One key point is to make the gap in the elasticised band as close in width to 1" so as to accomodate the 1" webbing strap with no extra room for slippage. The inherit stretchiness is what holds it all in place once the tag end is inserted.


      For some reason simple engineering can often be unimpeachable. Plus the cost of manufacture- well - almost nothing really . I'll post pix later...

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        #4
        OK. Here's the 'shell' page with pictures of the Strap Keepers. The final report will not have these pictures, they will be posted in a hidden page for your perusal only - fellow Tom Bihn forum members. I like these keepers so much I'm dusting off my sewing machine to make them for all my loose straps.
        http://www.imagometrics.com/GoBags/TB_Imago.htm

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          #5
          I just messed up my sewing machine- so I'm sending elastic webbing to my seamstress for a dozen of these strap retainers. Any chance we'll see them as standard items in the future? I'm addicted to them now.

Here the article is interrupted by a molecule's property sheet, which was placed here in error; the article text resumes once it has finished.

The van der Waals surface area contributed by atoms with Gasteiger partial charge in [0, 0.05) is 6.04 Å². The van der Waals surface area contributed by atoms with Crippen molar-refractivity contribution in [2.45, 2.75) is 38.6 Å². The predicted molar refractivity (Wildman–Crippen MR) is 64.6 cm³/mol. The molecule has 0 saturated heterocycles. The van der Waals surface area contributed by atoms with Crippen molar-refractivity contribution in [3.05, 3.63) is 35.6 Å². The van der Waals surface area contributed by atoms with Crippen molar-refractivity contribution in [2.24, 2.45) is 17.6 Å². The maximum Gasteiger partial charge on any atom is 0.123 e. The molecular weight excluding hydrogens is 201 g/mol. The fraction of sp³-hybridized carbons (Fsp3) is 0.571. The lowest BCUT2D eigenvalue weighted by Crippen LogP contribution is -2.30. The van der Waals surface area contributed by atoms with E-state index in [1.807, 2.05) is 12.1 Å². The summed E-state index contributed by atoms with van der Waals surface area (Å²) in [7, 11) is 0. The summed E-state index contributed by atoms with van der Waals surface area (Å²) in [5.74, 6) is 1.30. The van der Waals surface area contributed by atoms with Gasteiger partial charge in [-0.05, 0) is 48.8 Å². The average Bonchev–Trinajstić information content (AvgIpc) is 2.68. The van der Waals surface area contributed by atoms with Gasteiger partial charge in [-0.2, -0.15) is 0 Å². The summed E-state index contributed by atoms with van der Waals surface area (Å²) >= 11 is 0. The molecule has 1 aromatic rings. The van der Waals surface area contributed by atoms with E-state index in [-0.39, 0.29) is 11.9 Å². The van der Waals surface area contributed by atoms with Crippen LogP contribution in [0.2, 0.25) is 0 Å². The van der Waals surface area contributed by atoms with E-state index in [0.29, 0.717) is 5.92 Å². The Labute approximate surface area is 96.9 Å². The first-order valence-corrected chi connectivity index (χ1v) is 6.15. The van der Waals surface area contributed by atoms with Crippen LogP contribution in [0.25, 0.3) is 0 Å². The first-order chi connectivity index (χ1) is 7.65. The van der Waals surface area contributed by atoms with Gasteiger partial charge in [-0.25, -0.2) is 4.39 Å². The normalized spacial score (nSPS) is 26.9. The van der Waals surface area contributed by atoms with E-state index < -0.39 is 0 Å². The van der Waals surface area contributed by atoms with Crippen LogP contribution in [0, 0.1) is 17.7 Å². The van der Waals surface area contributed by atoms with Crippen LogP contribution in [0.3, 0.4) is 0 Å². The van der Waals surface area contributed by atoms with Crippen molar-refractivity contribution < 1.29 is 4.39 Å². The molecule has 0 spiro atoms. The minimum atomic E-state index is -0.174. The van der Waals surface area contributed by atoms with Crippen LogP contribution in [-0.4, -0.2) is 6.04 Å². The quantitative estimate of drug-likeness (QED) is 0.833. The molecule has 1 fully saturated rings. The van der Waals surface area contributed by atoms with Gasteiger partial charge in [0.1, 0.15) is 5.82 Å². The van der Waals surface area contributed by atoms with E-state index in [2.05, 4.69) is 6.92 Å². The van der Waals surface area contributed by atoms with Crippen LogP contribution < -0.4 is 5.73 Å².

Comment


            #6
            Originally posted by Tom Bihn View Post
            I know we used to use these things but they tended to break. I'll keep my thinking cap on for something better; the simple loop of elastic seems too low-tech, but maybe it's the best idea so far.
            Hello Tom,

            Anything coming up for the strap keeper? I'm excited! Maybe something like this (made from excess ballistic nylon or cordura perhaps to keep it from moving plus the signature TB tags on it.. haha) to keep the excess strap.